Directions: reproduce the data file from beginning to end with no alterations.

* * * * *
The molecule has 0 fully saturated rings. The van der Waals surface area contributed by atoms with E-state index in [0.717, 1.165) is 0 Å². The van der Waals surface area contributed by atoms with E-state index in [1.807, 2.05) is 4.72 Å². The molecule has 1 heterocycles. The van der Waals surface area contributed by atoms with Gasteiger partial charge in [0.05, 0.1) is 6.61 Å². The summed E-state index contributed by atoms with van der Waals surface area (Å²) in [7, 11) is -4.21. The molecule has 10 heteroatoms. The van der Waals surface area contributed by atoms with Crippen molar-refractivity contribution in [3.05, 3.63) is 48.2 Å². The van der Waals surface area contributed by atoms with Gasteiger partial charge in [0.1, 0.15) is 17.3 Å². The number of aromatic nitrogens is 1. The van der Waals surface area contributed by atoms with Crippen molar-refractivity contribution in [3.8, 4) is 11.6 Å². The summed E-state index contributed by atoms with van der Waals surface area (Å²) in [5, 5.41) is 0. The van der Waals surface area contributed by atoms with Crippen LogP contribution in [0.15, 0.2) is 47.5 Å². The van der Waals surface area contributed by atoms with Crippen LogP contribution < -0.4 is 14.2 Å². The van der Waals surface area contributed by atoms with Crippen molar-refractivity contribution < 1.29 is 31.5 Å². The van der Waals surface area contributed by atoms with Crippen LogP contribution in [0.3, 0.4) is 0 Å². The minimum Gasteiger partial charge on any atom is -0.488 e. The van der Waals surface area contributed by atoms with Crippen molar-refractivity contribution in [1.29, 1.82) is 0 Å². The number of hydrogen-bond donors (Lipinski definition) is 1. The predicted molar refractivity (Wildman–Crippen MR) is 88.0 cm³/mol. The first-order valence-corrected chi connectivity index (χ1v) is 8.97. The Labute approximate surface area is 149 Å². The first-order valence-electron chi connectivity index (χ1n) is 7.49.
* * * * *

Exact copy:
The molecule has 0 fully saturated rings. The van der Waals surface area contributed by atoms with E-state index in [0.717, 1.165) is 0 Å². The van der Waals surface area contributed by atoms with E-state index in [1.807, 2.05) is 4.72 Å². The molecule has 1 heterocycles. The van der Waals surface area contributed by atoms with Gasteiger partial charge in [0.05, 0.1) is 6.61 Å². The summed E-state index contributed by atoms with van der Waals surface area (Å²) in [7, 11) is -4.21. The molecule has 10 heteroatoms. The van der Waals surface area contributed by atoms with Crippen molar-refractivity contribution in [3.05, 3.63) is 48.2 Å². The van der Waals surface area contributed by atoms with Gasteiger partial charge in [0.1, 0.15) is 17.3 Å². The number of aromatic nitrogens is 1. The van der Waals surface area contributed by atoms with Crippen molar-refractivity contribution in [3.8, 4) is 11.6 Å². The summed E-state index contributed by atoms with van der Waals surface area (Å²) in [5, 5.41) is 0. The van der Waals surface area contributed by atoms with Crippen LogP contribution in [0.15, 0.2) is 47.5 Å². The van der Waals surface area contributed by atoms with Crippen LogP contribution < -0.4 is 14.2 Å². The van der Waals surface area contributed by atoms with Crippen molar-refractivity contribution < 1.29 is 31.5 Å². The van der Waals surface area contributed by atoms with Crippen LogP contribution in [0.3, 0.4) is 0 Å². The minimum Gasteiger partial charge on any atom is -0.488 e. The van der Waals surface area contributed by atoms with Crippen molar-refractivity contribution in [1.29, 1.82) is 0 Å². The number of hydrogen-bond donors (Lipinski definition) is 1. The predicted molar refractivity (Wildman–Crippen MR) is 88.0 cm³/mol. The first-order valence-corrected chi connectivity index (χ1v) is 8.97. The Labute approximate surface area is 149 Å². The first-order valence-electron chi connectivity index (χ1n) is 7.49.